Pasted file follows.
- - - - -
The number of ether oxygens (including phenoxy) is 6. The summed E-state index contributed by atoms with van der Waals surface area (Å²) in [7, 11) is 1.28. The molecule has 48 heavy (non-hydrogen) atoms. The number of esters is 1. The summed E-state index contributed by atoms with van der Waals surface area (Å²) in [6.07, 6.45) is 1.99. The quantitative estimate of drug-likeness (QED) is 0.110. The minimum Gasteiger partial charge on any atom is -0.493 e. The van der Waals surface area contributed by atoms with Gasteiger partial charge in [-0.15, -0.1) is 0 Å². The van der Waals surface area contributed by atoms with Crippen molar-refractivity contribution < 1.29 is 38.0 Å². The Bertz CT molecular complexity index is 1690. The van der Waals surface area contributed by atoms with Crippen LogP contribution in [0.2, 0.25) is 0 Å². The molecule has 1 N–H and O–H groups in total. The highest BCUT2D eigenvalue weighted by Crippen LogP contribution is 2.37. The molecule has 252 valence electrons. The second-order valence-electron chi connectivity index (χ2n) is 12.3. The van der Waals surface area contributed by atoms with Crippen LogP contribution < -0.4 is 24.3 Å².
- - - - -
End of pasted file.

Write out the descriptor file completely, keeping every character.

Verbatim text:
The number of ether oxygens (including phenoxy) is 6. The summed E-state index contributed by atoms with van der Waals surface area (Å²) in [7, 11) is 1.28. The molecule has 48 heavy (non-hydrogen) atoms. The number of esters is 1. The summed E-state index contributed by atoms with van der Waals surface area (Å²) in [6.07, 6.45) is 1.99. The quantitative estimate of drug-likeness (QED) is 0.110. The minimum Gasteiger partial charge on any atom is -0.493 e. The van der Waals surface area contributed by atoms with Gasteiger partial charge in [-0.15, -0.1) is 0 Å². The van der Waals surface area contributed by atoms with Crippen molar-refractivity contribution < 1.29 is 38.0 Å². The Bertz CT molecular complexity index is 1690. The van der Waals surface area contributed by atoms with Crippen LogP contribution in [0.2, 0.25) is 0 Å². The molecule has 1 N–H and O–H groups in total. The highest BCUT2D eigenvalue weighted by Crippen LogP contribution is 2.37. The molecule has 252 valence electrons. The second-order valence-electron chi connectivity index (χ2n) is 12.3. The van der Waals surface area contributed by atoms with Crippen LogP contribution < -0.4 is 24.3 Å².